BJTs are also easy to deploy in parallel thanks to the positive temperature coefficient of the collector-emitter saturation voltage, Vcesat. With SiC BJTs, higher temperature leads to a higher saturation voltage, but this leads to favourable balancing of the total current between the transistors. And in addition, it helps to prevent hotspots within each die.

We have compared the forward characteristics of our 50 A SiC bipolar transistor with a silicon IGBT, a highspeed 40 A device that contains a silicon IGBT and antiparallel diode (see Figure 1). Plotting the performance of both devices reveals that the saturation voltage of the SiC BJT is significantly lower – approximately 40 percent less at 40 A compared to the IGBT. This gain in performance gets larger and larger as collector current decreases, and at 15 A it is 70 percent at 25 °C and 75 percent at 150 °C. The superiority of the SiC BJT stems from a voltage offset at zero current in the IGBT. Another strength of our SiC bipolar transistor is that it does not go into the ‘hard’ saturated state – previous generations of silicon bipolar transistors were notorious for this behavior. This makes the SiC BJT switch as a unipolar device, without the need for special precautions such as baker clamps. Thanks to the small die size and lack of parasitic components, they can operate at high frequencies with negligible turn off delays and no current tail at turn off.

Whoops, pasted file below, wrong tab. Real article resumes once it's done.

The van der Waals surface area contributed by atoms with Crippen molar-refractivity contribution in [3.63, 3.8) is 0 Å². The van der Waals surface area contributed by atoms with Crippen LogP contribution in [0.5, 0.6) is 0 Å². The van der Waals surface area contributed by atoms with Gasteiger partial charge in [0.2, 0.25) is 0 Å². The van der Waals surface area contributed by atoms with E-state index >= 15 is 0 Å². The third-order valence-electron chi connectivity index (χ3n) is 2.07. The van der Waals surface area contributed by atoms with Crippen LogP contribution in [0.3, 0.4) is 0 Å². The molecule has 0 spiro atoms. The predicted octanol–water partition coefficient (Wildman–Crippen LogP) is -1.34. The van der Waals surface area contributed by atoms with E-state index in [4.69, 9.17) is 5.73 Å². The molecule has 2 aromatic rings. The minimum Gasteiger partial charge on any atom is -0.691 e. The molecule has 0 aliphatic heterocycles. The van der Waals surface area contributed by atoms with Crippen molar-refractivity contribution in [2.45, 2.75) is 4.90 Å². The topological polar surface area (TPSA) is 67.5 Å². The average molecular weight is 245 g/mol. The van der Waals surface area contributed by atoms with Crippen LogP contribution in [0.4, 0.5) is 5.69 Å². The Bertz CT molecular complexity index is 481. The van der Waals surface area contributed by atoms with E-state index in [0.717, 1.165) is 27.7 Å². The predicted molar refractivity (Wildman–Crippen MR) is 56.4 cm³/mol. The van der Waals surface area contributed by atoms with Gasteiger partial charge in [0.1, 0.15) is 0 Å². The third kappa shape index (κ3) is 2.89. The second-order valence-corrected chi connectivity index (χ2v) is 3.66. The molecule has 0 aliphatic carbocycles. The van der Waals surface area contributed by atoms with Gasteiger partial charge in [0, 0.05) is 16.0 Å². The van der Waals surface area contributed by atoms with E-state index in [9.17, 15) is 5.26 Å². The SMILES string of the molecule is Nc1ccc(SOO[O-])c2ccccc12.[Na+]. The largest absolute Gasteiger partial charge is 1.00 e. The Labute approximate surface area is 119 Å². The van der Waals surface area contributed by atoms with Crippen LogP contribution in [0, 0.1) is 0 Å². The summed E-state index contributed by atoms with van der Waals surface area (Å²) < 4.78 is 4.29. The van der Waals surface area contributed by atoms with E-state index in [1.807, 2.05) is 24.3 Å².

Figure 1 I-V-forward characteristics of the SiC BJT compared to the silicon IGBT. The BJT’s collector current, IC, is plotted as a function of the collector-emitter voltage at a range of base currents, IB, ranging from 250 mA to 1 A. The dotted red line represents the same parameters for the IGBT

Switching times below 20 ns are possible for a 800 V and 6 A SiC BJT. For the 50 A device the switching time is longer. That’s because the current rise and fall time is governed by the mutual stray inductance in the emitter path, and switching a higher current takes longer.